United States District Court, Northern District of Illinois, Eastern Division
April 11, 2003
TERRY D'ANGELO AND LINDA
PAPLAUSKI, PLAINTIFFS, V. J&F STEEL CORPORATION, A DELAWARE CORPORATION, DEFENDANT.
The opinion of the court was delivered by: Ronald A. Guzman, United States District Judge
MEMORANDUM OPINION AND ORDER
In this suit, brought pursuant to the Fair Labor Standards Act ("FLSA"), 29 U.S.C. § 201 et seq., and the Illinois Minimum Wage Law, 82 ILCS 105/1 et seq., plaintiff Terry D'Angelo ("D'Angelo") has sued J&F Steel Corporation ("J&F"), a Delaware corporation, for alleged unpaid overtime wages. Presently before this Court is defendant's motion for summary judgment and/or partial summary judgment pursuant to Federal Rule of Civil Procedure ("Rule") 56. For the reasons stated herein, defendant's motion for summary judgment is granted.
The following facts are undisputed, unless where noted. Plaintiff Terry D'Angelo was hired as a shipping clerk by J&F Steel in January of 1985. (Pl.'s Ex. 1., D'Angelo Dep., at 6.) Until January 1, 2001, J&F Steel was incorporated in Illinois. (Pl.'s Ex. 2., Thien Dep., at 1-3.) On January 1, 2001, J&F Steel switched its state of incorporation from Illinois to Delaware. (Id.)
Plaintiff was referred to at J&F Steel as "shipping clerk" and "shipping manager." (D'Angelo Dep., at 12.) Plaintiff received a regular salary, at regular intervals, and was paid more than $250 per week. (Thien Dep., at 4.) Some of her duties at J&F Steel included answering telephones, typing, filing, time card preparation, preparing delivery shipments, and other office work. (D'Angelo Dep., at 11-17.) Plaintiff was responsible for "getting the steel out the door to customers." (Id.)
Plaintiff's responsibilities revolved around shipping. (Id. at 13.) She prepared the necessary paperwork for steel delivery, looked up directions to shipping offices, and made arrangements for load pickups. (Id. at 9-14.) In her deposition, plaintiff stated that her responsibilities were to "prepare and get everything ready." (Id. at 13.) She stated that she was the "bottom rung" of the plant's functioning. (Id. at 130-131.) Plaintiff's normal work hours were between six or six-thirty a.m. to four or four-thirty p.m. (Id. at 19.) Plaintiff also asserts that she originally was paid overtime wages for these duties, but that that practice stopped either in late 1997 or early 1998. (Id. at 8.)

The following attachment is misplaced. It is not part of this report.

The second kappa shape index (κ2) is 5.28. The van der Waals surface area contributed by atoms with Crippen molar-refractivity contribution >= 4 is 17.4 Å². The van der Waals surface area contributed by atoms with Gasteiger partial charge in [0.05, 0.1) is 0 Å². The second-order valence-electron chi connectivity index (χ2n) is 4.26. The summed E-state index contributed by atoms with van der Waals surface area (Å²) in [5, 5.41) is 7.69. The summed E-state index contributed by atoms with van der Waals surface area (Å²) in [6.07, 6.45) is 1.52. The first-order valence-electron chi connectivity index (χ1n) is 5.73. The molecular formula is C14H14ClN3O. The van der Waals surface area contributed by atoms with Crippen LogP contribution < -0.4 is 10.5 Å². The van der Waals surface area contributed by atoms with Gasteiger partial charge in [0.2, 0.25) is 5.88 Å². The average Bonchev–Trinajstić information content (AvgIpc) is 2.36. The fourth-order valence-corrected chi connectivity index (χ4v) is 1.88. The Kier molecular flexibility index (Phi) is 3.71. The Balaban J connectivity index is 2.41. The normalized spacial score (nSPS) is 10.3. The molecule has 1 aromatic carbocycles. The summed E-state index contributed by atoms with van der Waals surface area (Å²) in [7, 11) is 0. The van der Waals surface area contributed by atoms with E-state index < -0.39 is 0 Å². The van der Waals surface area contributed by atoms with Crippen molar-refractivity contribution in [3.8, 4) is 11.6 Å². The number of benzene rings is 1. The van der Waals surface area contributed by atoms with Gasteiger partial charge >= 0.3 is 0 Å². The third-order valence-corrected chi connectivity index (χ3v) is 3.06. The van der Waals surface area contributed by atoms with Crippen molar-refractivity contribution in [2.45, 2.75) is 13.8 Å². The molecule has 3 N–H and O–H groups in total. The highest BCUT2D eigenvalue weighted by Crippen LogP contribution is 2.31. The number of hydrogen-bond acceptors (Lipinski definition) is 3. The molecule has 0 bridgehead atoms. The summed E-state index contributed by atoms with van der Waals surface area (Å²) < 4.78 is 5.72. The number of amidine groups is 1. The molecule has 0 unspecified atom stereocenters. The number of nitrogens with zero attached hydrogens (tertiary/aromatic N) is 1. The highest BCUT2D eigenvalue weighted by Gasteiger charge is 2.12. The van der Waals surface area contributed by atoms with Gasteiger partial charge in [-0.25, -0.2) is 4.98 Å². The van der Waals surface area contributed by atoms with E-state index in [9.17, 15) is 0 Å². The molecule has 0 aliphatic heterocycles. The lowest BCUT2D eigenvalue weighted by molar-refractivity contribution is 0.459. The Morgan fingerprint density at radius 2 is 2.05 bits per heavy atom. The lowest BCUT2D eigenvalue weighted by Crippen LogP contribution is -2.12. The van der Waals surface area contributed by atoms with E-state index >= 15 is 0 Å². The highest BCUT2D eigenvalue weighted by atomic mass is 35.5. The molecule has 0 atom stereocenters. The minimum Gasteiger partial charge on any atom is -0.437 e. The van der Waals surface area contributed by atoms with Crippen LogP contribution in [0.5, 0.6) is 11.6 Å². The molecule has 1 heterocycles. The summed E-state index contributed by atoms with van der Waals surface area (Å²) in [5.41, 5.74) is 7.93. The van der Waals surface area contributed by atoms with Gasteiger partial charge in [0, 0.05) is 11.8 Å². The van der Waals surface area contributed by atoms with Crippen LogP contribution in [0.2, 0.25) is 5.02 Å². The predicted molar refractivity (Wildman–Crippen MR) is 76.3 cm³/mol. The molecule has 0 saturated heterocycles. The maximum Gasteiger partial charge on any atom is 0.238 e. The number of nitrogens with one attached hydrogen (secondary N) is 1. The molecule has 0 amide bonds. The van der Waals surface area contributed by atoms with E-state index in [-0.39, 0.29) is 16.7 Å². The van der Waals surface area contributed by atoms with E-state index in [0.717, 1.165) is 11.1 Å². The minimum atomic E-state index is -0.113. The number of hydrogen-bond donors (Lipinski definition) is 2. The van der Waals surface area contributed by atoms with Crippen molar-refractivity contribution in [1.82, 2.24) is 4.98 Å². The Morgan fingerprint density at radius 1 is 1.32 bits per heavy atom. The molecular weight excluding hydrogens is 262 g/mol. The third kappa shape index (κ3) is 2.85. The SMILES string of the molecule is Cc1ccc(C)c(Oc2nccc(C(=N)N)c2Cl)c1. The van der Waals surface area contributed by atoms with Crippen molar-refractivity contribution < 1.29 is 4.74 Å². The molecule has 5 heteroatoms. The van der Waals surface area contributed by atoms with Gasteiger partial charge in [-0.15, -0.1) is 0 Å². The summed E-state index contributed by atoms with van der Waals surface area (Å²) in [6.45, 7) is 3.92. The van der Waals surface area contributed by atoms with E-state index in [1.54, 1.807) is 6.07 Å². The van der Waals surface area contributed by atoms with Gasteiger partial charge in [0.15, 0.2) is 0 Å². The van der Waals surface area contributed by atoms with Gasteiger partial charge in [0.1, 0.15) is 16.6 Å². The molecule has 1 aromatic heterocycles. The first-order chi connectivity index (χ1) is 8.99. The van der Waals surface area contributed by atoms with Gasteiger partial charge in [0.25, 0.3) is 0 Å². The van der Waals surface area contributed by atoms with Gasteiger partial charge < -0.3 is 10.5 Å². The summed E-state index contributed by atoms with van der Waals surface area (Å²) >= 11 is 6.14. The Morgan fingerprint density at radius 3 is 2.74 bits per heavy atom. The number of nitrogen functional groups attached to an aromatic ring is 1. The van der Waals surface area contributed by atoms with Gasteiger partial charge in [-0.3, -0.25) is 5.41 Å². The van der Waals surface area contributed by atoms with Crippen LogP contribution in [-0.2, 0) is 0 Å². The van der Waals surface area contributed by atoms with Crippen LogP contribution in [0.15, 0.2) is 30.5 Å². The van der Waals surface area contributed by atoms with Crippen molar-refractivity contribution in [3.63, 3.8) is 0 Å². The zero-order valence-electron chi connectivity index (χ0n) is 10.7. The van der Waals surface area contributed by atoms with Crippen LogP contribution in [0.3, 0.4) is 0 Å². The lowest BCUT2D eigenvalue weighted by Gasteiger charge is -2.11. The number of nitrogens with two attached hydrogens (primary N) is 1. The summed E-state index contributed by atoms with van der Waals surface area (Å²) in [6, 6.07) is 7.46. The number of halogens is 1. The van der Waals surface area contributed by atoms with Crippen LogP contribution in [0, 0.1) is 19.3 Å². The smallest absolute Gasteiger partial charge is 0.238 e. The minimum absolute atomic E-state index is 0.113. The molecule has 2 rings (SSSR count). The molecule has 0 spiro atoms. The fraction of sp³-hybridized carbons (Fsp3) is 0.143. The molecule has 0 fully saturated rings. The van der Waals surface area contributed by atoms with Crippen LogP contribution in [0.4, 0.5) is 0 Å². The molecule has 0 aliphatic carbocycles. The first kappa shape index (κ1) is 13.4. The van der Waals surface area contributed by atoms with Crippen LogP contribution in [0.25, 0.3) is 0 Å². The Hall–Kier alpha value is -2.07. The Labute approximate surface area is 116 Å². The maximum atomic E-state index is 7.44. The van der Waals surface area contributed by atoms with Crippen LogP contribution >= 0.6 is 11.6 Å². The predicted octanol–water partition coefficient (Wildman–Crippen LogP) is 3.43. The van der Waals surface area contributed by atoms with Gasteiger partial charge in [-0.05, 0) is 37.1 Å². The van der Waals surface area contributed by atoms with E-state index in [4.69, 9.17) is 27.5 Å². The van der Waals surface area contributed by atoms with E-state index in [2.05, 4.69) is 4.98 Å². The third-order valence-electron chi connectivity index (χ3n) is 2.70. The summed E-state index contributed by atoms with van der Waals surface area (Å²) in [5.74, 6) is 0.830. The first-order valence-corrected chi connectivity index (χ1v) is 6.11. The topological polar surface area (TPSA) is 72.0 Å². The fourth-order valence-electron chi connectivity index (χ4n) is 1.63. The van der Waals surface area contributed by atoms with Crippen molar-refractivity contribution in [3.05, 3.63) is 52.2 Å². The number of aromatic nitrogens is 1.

Plaintiff coordinated with J&F Steel's plant manager to ensure that steel delivery had been accomplished. (Id. at 18.) This process would involve determining where the steel was bound for and who was receiving it, calling the truck lines or customers in advance of shipments, and determining whether J&F trucks could be used to make the deliveries. (Id. at 20.) it was also necessary to coordinate with in-house drivers regarding the number of stops they had to make and the scheduled time for their pickups. (Id. at 21.) Plaintiff made calls to truck lines as part of her job as dispatcher. (Id. at 23.) On rare occasions, when the plant manager was absent, plaintiff would perform these duties on her own. (Id. at 19-20.)
Plaintiff's job included making sure truckers received proper bills of lading for their shipping loads, and received proper directions on where to take those loads. (Id. at 19.) Any complaints by truckers would first go through plaintiff, and then she would consult with the plant manager. (Id.)
It was plaintiff's job to "sometimes" help solve any problems that truckers might encounter. (Id. at 23.24.) She was responsible for drawing up a dispatching schedule and regulating dispatching. (Id. at 28.) Plaintiff dealt with these responsibilities "all day." (Id. at 24.)
Plaintiff stated in her deposition that coordinating the dispatch function was the "core" of J&F Steel. (Id. at 27.) She also coordinated sales functions for the company. (Id. at 128.) Plaintiff was the only J&F Steel employee who coordinated dispatching on a fill-time basis. (Id. at 30.) The Assistant Plant Manager had these responsibilities on a part-time basis, when plaintiff was sick or on vacation. (Id.) At no time did plaintiff engage in any manual or physical labor. (Id. at 32.)